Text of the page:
Isabey also produced several fragrances in simple, clear glass cylindrical bottles, known by Isabey as the "Flacon Cylindrique". These bottles had ball shaped glass stoppers and paper labels that wrapped around the top portion of the bottle. The boxes were simple cylindrical cardboard covered in white paper and decorated with the perfume's name in an Art Deco script. The bottle was used for both parfum and eau de toilette. A miniature 1/4 oz size was introduced in 1929 and was perfect for the purse.

Matching dusting powder and face powder boxes also completed the line and accompanied the fragrances. The perfumes usually seen in these bottles were Bleu de Chine, Mon Seul Ami, Sourire Fleuri, Le Rayon Vert, Le Jasmin, La Rose, Chypre, Le Gardenia, Le Lilas, Lys, Le Mimosa, Oeillet, and La Violette. This design was discontinued in the early 1930s and replaced by an octagonal shaped bottle, which was discontinued as early as 1934.






Park & Tilford were the distributors for Isabey in America. By 1930, The American company for Isabey was named Les Parfums d'Isabey-Pans. Inc.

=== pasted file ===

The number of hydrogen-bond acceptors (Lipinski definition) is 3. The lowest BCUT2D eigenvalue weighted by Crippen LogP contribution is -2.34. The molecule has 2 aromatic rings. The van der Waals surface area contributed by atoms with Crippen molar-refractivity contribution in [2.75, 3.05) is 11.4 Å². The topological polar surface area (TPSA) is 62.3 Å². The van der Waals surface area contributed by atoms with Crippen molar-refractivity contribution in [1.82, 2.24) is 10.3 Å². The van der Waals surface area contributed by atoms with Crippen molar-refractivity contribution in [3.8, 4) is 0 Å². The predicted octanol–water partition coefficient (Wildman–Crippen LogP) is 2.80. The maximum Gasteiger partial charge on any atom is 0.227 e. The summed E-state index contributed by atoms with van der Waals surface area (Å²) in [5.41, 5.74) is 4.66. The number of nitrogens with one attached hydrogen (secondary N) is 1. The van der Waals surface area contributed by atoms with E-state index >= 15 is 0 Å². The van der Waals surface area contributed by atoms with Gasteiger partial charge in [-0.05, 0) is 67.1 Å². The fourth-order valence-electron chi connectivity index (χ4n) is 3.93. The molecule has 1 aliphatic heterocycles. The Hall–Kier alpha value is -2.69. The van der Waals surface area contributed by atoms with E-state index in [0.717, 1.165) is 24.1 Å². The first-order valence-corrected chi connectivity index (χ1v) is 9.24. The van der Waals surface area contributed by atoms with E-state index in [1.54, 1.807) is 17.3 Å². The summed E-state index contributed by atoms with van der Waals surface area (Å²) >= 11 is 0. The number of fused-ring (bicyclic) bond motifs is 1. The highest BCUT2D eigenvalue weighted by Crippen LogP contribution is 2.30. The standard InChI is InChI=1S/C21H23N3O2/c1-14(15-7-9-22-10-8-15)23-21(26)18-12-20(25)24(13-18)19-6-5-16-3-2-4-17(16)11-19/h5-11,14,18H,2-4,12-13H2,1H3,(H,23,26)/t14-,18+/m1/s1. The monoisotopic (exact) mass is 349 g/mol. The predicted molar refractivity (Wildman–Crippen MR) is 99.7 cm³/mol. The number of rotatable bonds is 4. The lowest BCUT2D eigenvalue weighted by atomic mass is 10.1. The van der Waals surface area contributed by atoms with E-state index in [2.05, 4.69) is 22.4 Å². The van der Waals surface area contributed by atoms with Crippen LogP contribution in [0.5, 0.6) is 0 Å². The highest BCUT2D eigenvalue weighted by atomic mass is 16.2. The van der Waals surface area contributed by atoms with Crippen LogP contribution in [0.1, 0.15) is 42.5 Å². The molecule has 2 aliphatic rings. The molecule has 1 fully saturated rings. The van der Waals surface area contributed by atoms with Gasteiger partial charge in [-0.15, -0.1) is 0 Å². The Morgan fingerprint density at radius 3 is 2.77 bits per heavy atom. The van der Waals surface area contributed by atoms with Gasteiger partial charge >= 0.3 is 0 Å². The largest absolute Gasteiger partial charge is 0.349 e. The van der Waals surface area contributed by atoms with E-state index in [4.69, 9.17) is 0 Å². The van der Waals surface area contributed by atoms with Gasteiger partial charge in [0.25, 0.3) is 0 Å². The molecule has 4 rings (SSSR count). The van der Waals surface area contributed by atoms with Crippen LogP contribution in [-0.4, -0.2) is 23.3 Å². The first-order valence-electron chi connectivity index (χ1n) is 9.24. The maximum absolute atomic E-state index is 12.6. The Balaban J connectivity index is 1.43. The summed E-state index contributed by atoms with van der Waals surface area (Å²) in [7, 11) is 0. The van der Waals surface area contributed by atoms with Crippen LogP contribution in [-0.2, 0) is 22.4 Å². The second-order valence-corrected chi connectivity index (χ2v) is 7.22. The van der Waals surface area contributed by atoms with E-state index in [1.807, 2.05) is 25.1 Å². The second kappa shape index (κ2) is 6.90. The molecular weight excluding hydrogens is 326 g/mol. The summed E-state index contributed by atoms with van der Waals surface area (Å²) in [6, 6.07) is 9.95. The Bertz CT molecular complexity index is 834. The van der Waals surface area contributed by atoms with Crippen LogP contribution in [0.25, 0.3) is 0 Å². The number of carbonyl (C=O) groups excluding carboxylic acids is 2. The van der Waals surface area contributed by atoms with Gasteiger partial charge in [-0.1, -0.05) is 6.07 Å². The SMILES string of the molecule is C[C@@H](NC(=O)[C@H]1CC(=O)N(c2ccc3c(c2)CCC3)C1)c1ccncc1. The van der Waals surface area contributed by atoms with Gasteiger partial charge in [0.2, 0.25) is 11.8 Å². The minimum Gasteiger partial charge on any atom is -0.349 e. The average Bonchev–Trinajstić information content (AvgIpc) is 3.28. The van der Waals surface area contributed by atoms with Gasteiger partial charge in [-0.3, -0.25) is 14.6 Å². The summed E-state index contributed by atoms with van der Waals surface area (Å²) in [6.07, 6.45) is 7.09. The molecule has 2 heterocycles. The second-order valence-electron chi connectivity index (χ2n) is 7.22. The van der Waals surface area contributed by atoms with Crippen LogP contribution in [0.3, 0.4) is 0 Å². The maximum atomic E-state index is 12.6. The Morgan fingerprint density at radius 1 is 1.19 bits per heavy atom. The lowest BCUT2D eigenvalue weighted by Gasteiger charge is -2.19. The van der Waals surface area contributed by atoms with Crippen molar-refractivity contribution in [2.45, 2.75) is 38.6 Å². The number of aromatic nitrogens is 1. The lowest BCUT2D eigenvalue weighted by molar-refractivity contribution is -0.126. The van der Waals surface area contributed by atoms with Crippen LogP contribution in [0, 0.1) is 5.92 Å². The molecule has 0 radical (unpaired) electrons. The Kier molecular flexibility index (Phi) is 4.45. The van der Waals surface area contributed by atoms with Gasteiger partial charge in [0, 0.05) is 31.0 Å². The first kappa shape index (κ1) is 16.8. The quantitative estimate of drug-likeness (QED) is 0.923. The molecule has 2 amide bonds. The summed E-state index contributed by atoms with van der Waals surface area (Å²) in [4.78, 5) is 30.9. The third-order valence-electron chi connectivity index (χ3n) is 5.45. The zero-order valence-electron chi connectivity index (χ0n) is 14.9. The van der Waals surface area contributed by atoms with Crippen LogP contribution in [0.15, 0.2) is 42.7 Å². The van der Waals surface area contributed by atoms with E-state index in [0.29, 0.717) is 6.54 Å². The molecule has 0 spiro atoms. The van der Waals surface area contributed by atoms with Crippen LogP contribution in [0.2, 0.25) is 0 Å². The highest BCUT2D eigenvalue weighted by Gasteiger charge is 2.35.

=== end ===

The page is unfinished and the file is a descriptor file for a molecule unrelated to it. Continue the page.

American Druggist - Volume 95, 1931:
"They Sold Themselves" describes how Miriam Acker, sales manager for Isabey,  interested Baron Henri de Rothschild in launching Isabey-Paris perfumes on the American market."

The company was later acquired by Marcel Guerlain in 1941. Isabey seems to have gone out of business around 1951.


Sketch, 1925:
"Then there are Isabey's famous perfumes, including Bleu de Chine, Lys, and Noir."

Dance Magazine, Volume 17, 1931:
“Isabey of Paris, is now selling many of its well-known perfumes in small one dollar sizes. Isabey specializes in flower and bouquet  odeurs and among other you will find gardenia, jasmin, lilac, mimosa, chypre, rose and violet. A small flacon and a lovely handkerchief will constitute  a very luxurious gift."






The Parfumerie of Isabey has been resurrected with the help of Parfums Panouge and with it came the relaunch of its infamous luscious Gardenia perfume. The new Gardenia actually uses pure Gardenia extract instead of a Gardenia accord.